PRINCETON, NJ November 3, 2020 – Since the onset of the COVID-19 crisis, New Zealand Prime Minister (PM) Jacinda Ardern’s messages to national citizens have focused on remote communication, social distancing and flexible work scheduling. During the pandemic, small businesses in New Jersey are adopting Governor Phil Murphy’s guidelines and mirroring some of PM Ardern’s actions to reduce risk.
Coronavirus guidance has changed societal routines, from eating at favorite local restaurants to safe shopping procedures, presenting obstacles for business owners and customers alike. After months of grappling with COVID-19, New Jersey remains among states most affected by the pandemic. As of October 27, NJ.GOV reports over 230,000 total cases and over 14,000 deaths resulting from the virus, with recent spikes in select counties. Three of New Jersey’s small organizations are adjusting to coronavirus challenges.
An advocate for innovative businesses in central New Jersey, Einstein’s Alley is a private, non-profit regional economic development initiative fostering economic growth through services that help build an entrepreneurship ecosystem. Based in Princeton, Executive Director Katherine Kish, similar to the New Zealand PM, is optimistic about the capacity of small businesses to adapt to working remotely, convinced that previous skepticism about remote work has changed because it has been proven effective. “Are we losing productivity having people work remotely at least part of the time? How much time can we save by not having to commute or fly? Whole new patterns for selling are emerging not requiring traveling. Perhaps we will only expect employees to visit an office one day a week. Businesses are realizing how much work was redundant because of in-person communications.” Kish is concerned that “We are going to see more and more employees let go, some permanently.”
Kish believes that “Technology is an incredibly productive player in this time, and most businesses need to find creative ways to downsize efficiently and humanely.” Kish adds “Everyone knows how important it is to hold hands with people, to maintain contact, but what do we do with our office space? How much do we need to keep? Some businesses had maybe 20,000 feet, now they only need 2,000, one-tenth the space, yielding ‘stranded assets’”.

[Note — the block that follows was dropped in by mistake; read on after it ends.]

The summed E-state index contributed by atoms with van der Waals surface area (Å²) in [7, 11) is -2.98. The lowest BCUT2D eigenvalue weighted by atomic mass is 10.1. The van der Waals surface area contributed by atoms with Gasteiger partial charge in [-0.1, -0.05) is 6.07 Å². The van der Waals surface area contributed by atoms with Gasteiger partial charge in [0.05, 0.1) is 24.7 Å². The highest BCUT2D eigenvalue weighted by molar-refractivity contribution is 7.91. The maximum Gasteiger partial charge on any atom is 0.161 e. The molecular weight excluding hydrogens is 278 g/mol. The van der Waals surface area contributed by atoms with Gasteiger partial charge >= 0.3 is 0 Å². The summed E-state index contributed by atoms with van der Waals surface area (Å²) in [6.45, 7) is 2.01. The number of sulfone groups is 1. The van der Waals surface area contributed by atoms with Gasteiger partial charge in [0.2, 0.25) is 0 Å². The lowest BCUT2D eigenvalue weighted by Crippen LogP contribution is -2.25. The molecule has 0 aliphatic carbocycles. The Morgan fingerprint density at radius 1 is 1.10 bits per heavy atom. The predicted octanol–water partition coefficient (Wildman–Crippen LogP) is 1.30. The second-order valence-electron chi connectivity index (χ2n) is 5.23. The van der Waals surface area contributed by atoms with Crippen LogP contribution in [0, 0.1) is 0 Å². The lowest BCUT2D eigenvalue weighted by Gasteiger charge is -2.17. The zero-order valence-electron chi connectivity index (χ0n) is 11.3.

The employee and real estate concerns from Einstein’s Alley parallel the experiences of Bean & Bean, located in Fort Lee. A self-described “Mother-Daughter Coffee Team”, Bean & Bean is a multi-location cafe business serving hot coffee and specialty teas. “This has been a learning experience for the entire family,” remarks Jiyoon Han, coffee specialist and daughter of the company’s owners.
Han believes the greatest coronavirus challenge has been “adapting to the new normal”. Similar to New Zealand PM Ardern’s embrace of remote communication platforms, Bean & Bean has launched an online shop in response to limited in-person sales. “We needed to make a speedy pivot to internet sales,” says Han. The coffee company’s webpage now features freshly roasted coffee beans, cold brew bags and gift sets available for online purchase. The COVID-19 crisis revealed the business’s role as a community leader. To support frontline workers, Bean & Bean launched the “Send a Cup” initiative, a crowd-funded program that supplies quality coffee beverages to hospital staff caring for patients affected by the virus.
A third New Jersey small enterprise, Crothers Consulting, a Princeton public relations and strategic communication practice, has experienced similar growth challenges during the pandemic. Crothers Consulting President Maxwell C. Pollock, who previously led a tea-importing startup from $50,000 to $1.4mil dollars a year in sales as trader then director, outlines challenges experienced as an innovative agency.
An admirer of New Zealand PM Jacinda Ardern’s successful social distancing “bubble” strategy, Pollock remarks, “In New Zealand, if you don’t wear a mask or social distance, other citizens may report you to authorities. In New Jersey, remote correspondence has changed the game. Businesses were already increasing online audience engagement, but now we’re in hyper-speed. So we’re laser-focused on repurposing digital analytics tools to help clients win.”
Founded in July 2020, the strategic communication agency offers services such as press release writing, branded narrative surveys, instant event polls and news syndication to increase client visibility and search engine optimization. Forecasting challenges on the virus horizon, Pollock says, “Companies will be forced to assess needs versus wants. What positions should be contracted instead of salaried? What business services should be promoted in an uncertain market? These tough questions are faced by businesses throughout New Jersey; modern technology solutions and strategic marketing are the way forward.”
Under PM Jacinda Ardern’s leadership, New Zealand organized one of the world’s most effective lockdowns. To date, the island nation of 5 million has experienced a record low death toll of 25. Ardern won mid-October’s reelection in a landslide.
Einstein’s Alley is a non-profit organization that encourages entrepreneurial growth and attracts innovative research-based companies in central New Jersey. Bean & Bean is a family-run cafe company that offers hot coffee and specialty teas. Crothers Consulting is a Princeton-based strategic marketing and communication solutions enterprise.